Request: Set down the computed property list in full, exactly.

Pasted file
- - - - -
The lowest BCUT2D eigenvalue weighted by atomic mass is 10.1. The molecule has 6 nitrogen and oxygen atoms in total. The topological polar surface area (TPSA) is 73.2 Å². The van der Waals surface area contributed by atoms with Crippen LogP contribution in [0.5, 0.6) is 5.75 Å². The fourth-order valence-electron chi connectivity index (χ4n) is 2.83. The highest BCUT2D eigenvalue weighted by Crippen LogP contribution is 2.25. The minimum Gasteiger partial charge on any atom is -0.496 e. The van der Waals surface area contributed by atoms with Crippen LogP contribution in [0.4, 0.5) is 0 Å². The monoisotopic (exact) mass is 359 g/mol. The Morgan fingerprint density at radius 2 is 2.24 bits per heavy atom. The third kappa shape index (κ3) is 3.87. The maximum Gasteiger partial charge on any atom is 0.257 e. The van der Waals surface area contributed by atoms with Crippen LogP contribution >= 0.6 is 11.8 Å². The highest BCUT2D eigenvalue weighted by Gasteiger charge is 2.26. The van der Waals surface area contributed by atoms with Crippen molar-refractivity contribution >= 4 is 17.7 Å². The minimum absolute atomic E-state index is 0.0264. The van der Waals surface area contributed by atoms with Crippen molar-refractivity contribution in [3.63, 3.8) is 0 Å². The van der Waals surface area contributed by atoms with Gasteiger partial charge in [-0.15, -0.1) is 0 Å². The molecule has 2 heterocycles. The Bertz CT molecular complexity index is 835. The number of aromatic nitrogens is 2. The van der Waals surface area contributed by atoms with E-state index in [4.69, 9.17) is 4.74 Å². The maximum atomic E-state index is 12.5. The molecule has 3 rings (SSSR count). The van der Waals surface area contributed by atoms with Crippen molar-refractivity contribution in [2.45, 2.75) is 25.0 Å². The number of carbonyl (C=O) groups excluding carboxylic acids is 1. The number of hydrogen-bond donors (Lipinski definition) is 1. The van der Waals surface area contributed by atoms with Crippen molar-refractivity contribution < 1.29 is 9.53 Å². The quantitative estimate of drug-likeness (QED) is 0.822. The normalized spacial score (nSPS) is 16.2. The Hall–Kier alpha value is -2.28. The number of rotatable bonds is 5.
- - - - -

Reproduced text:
The lowest BCUT2D eigenvalue weighted by atomic mass is 10.1. The molecule has 6 nitrogen and oxygen atoms in total. The topological polar surface area (TPSA) is 73.2 Å². The van der Waals surface area contributed by atoms with Crippen LogP contribution in [0.5, 0.6) is 5.75 Å². The fourth-order valence-electron chi connectivity index (χ4n) is 2.83. The highest BCUT2D eigenvalue weighted by Crippen LogP contribution is 2.25. The minimum Gasteiger partial charge on any atom is -0.496 e. The van der Waals surface area contributed by atoms with Crippen LogP contribution in [0.4, 0.5) is 0 Å². The monoisotopic (exact) mass is 359 g/mol. The Morgan fingerprint density at radius 2 is 2.24 bits per heavy atom. The third kappa shape index (κ3) is 3.87. The maximum Gasteiger partial charge on any atom is 0.257 e. The van der Waals surface area contributed by atoms with Crippen LogP contribution >= 0.6 is 11.8 Å². The highest BCUT2D eigenvalue weighted by Gasteiger charge is 2.26. The van der Waals surface area contributed by atoms with Crippen molar-refractivity contribution >= 4 is 17.7 Å². The minimum absolute atomic E-state index is 0.0264. The van der Waals surface area contributed by atoms with Crippen molar-refractivity contribution in [3.63, 3.8) is 0 Å². The van der Waals surface area contributed by atoms with Gasteiger partial charge in [-0.15, -0.1) is 0 Å². The molecule has 2 heterocycles. The Bertz CT molecular complexity index is 835. The number of aromatic nitrogens is 2. The van der Waals surface area contributed by atoms with E-state index in [4.69, 9.17) is 4.74 Å². The maximum atomic E-state index is 12.5. The molecule has 3 rings (SSSR count). The van der Waals surface area contributed by atoms with Crippen molar-refractivity contribution in [2.45, 2.75) is 25.0 Å². The number of carbonyl (C=O) groups excluding carboxylic acids is 1. The number of hydrogen-bond donors (Lipinski definition) is 1. The van der Waals surface area contributed by atoms with Crippen molar-refractivity contribution < 1.29 is 9.53 Å². The quantitative estimate of drug-likeness (QED) is 0.822. The normalized spacial score (nSPS) is 16.2. The Hall–Kier alpha value is -2.28. The number of rotatable bonds is 5.